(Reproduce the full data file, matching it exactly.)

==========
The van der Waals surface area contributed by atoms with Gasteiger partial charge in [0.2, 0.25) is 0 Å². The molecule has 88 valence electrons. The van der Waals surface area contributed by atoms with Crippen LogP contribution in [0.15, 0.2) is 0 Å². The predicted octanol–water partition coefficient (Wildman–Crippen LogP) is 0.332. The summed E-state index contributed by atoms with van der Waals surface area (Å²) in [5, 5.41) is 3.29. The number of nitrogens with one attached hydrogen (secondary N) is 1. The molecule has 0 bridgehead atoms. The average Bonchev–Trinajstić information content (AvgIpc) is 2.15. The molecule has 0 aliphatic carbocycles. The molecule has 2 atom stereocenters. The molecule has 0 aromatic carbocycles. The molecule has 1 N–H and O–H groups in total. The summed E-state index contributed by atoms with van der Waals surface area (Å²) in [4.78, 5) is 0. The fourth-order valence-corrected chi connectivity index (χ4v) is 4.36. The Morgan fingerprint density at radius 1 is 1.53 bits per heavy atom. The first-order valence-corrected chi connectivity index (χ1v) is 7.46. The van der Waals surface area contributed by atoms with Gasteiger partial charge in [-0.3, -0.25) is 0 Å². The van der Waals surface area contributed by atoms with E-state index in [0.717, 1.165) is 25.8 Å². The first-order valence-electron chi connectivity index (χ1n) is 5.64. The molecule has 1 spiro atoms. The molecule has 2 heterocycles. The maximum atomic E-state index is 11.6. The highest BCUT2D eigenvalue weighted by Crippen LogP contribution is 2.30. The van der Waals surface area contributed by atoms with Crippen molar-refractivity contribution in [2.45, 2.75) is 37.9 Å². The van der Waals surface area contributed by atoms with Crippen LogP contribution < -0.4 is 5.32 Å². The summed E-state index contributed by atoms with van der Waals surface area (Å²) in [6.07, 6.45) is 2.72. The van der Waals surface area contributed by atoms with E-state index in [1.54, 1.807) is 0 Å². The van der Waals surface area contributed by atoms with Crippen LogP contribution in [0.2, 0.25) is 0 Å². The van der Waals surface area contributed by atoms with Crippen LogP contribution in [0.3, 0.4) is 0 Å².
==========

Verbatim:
The van der Waals surface area contributed by atoms with Gasteiger partial charge in [0.2, 0.25) is 0 Å². The molecule has 88 valence electrons. The van der Waals surface area contributed by atoms with Crippen LogP contribution in [0.15, 0.2) is 0 Å². The predicted octanol–water partition coefficient (Wildman–Crippen LogP) is 0.332. The summed E-state index contributed by atoms with van der Waals surface area (Å²) in [5, 5.41) is 3.29. The number of nitrogens with one attached hydrogen (secondary N) is 1. The molecule has 0 bridgehead atoms. The average Bonchev–Trinajstić information content (AvgIpc) is 2.15. The molecule has 0 aliphatic carbocycles. The molecule has 2 atom stereocenters. The molecule has 0 aromatic carbocycles. The molecule has 1 N–H and O–H groups in total. The summed E-state index contributed by atoms with van der Waals surface area (Å²) in [4.78, 5) is 0. The fourth-order valence-corrected chi connectivity index (χ4v) is 4.36. The Morgan fingerprint density at radius 1 is 1.53 bits per heavy atom. The first-order valence-corrected chi connectivity index (χ1v) is 7.46. The van der Waals surface area contributed by atoms with Gasteiger partial charge in [-0.3, -0.25) is 0 Å². The van der Waals surface area contributed by atoms with E-state index in [0.717, 1.165) is 25.8 Å². The first-order valence-electron chi connectivity index (χ1n) is 5.64. The molecule has 1 spiro atoms. The molecule has 2 heterocycles. The maximum atomic E-state index is 11.6. The highest BCUT2D eigenvalue weighted by Crippen LogP contribution is 2.30. The van der Waals surface area contributed by atoms with Crippen molar-refractivity contribution in [2.45, 2.75) is 37.9 Å². The van der Waals surface area contributed by atoms with Crippen LogP contribution < -0.4 is 5.32 Å². The summed E-state index contributed by atoms with van der Waals surface area (Å²) in [6.07, 6.45) is 2.72. The van der Waals surface area contributed by atoms with E-state index in [1.54, 1.807) is 0 Å². The van der Waals surface area contributed by atoms with Crippen LogP contribution in [0.2, 0.25) is 0 Å². The van der Waals surface area contributed by atoms with Crippen LogP contribution in [0.3, 0.4) is 0 Å².